Consider this; in calming yourself to a relaxed, tranquil state, consciously welcoming the flow of naturally occurring ideas as they pass unimpeded through the open gates and become fully-formed thoughts, you will quickly discover that the psychic energy saved by the renouncement of the critical process can be used to deal with the new ideas in other ways, such as tracing their origin for psychoanalysis, or collating them, as Schiller suggests, for review and use in creative practice.

Therefore, by spending a little time actively welcoming the ideas which are usually held at the gates of your intellect, in the words of Freud, those ‘‘undesired’ ideas are thus changed into ‘desired’ ones.’


4 thoughts on “A Theory of Creativity

  1. If one is to “put aside” his critical intellect to generate new and thus creative ideas is it a prerequisite that one has to be relatively sane with a acceptable moral compass in order not to go about accepting morally abject thoughts?

  2. Very good question, Daniel.

    The problem here is the vagueness of the term ‘acceptance.’ Bear in mind that the new ideas to which you refer are created regardless of the mind’s state. The process of ‘accepting’ them into the conscious mind is no more dangerous or irregular than having a dream, and in no way does it impair the mind’s ability to recognise them as desired or undesired ideas. Therefore, ‘acceptance’ in that sense is not an issue; if you were to find yourself thinking of a despicable act, you would still deem it as such. The mind protects itself against such ideas as they may cause emotional distress, not because they could lead us astray. Furthermore, Freud tells us that the relaxed, tranquil state is vital to the process of psychoanalysis – the cliché of the psychiatric patient laying down, eyes shut is testament to that – so sanity is irrelevant. In fact, thinking in this way is more likely to help a person of questionable sanity, as it allows the intrusive thoughts which form delusions, hallucinations and other neuroses to be traced and eventually understood.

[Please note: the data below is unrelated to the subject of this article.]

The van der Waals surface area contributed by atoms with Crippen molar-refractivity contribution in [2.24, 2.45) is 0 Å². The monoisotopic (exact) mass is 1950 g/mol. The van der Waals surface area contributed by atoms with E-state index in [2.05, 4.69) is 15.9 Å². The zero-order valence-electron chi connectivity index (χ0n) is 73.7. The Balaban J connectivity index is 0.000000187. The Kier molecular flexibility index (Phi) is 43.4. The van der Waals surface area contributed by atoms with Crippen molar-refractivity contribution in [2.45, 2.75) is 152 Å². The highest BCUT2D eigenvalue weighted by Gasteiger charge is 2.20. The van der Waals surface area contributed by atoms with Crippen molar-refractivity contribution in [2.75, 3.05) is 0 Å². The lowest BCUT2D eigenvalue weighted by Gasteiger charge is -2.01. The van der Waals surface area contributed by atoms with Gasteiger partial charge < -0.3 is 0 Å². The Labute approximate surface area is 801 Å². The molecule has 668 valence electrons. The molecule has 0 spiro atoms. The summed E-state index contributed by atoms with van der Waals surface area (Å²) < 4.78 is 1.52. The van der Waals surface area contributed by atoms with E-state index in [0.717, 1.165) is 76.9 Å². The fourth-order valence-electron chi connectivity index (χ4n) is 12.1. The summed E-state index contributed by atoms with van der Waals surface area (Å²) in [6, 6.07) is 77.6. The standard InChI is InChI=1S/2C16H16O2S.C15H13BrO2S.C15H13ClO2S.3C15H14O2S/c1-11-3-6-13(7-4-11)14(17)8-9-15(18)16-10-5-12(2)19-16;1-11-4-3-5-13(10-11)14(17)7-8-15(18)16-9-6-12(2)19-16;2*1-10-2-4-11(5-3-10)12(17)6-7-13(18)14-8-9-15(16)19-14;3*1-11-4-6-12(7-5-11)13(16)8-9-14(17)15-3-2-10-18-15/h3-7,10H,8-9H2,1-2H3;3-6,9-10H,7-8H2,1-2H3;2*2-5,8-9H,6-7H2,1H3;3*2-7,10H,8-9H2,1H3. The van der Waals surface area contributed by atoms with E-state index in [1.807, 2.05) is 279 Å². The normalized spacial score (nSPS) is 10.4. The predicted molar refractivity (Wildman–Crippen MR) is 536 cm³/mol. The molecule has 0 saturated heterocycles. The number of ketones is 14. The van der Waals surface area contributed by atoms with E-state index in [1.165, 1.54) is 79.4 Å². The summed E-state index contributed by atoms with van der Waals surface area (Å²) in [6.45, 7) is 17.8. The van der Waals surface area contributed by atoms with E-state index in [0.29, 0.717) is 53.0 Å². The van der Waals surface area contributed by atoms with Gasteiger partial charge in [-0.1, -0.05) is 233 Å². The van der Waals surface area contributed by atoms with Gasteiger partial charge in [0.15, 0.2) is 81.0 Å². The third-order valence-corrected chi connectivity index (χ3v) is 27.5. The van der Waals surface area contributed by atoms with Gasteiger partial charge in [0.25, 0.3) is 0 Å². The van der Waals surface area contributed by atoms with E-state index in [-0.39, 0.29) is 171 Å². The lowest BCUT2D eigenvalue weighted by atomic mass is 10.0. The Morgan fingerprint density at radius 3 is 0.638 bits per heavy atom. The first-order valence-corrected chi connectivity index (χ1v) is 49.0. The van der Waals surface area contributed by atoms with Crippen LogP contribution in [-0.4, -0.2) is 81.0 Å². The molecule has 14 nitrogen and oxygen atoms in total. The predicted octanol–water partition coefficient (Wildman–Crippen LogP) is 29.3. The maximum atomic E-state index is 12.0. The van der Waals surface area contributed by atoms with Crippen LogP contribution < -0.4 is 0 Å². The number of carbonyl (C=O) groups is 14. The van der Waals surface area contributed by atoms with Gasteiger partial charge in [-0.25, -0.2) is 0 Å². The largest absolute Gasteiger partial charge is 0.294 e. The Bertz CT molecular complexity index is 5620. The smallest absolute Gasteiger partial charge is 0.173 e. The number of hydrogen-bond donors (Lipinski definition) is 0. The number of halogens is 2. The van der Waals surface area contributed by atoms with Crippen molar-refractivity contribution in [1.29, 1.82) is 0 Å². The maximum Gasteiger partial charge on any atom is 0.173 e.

Of course, sanity and morality are both highly subjective, but I hope that I have answered your question.

    1. It is socially desirable to thank one and other at this point and why not. I sincerely value your effort and sound insight which is hard to come by. But to be honest. For me their will never be an answer to questions raised above and this makes it even more interesting to me.

      I tend to think that brilliant insight often emerges in those who lost them selves in order to reinvent the world. Very sane, strong minded characters who willingly estrange themselves from normality to be able to think without constraint. For example Nietzsche who walked this thin line all his live but got lost in the end and went mad. Before doing so he wrote the world that beauty is only that if it decays from the moment of perfection as resonance is what makes a concert unique where with every note we hope to get it even better in search of perfection. How else can someone conclude and proclaim that “pity is the multiplication of sorrow.” without hesitation. Well I will not start with Freud or maybe Ill devote a post to him. Would you like to be informed if I did?

      Gr. Daniel

  3. I certainly agree that truly progressive thinkers of the past such as Nietzsche and Freud must have deviated from the beaten track in order to create their respective philosophies on life. However, I don’t see ‘losing oneself’ as a vehicle to innovative thought. Rather, I enjoy studying the logical journeys taken by such influential figures which led them to their discoveries and theories. Sure, give me a shout if you devote a post to Freud. Thanks for your interesting comments.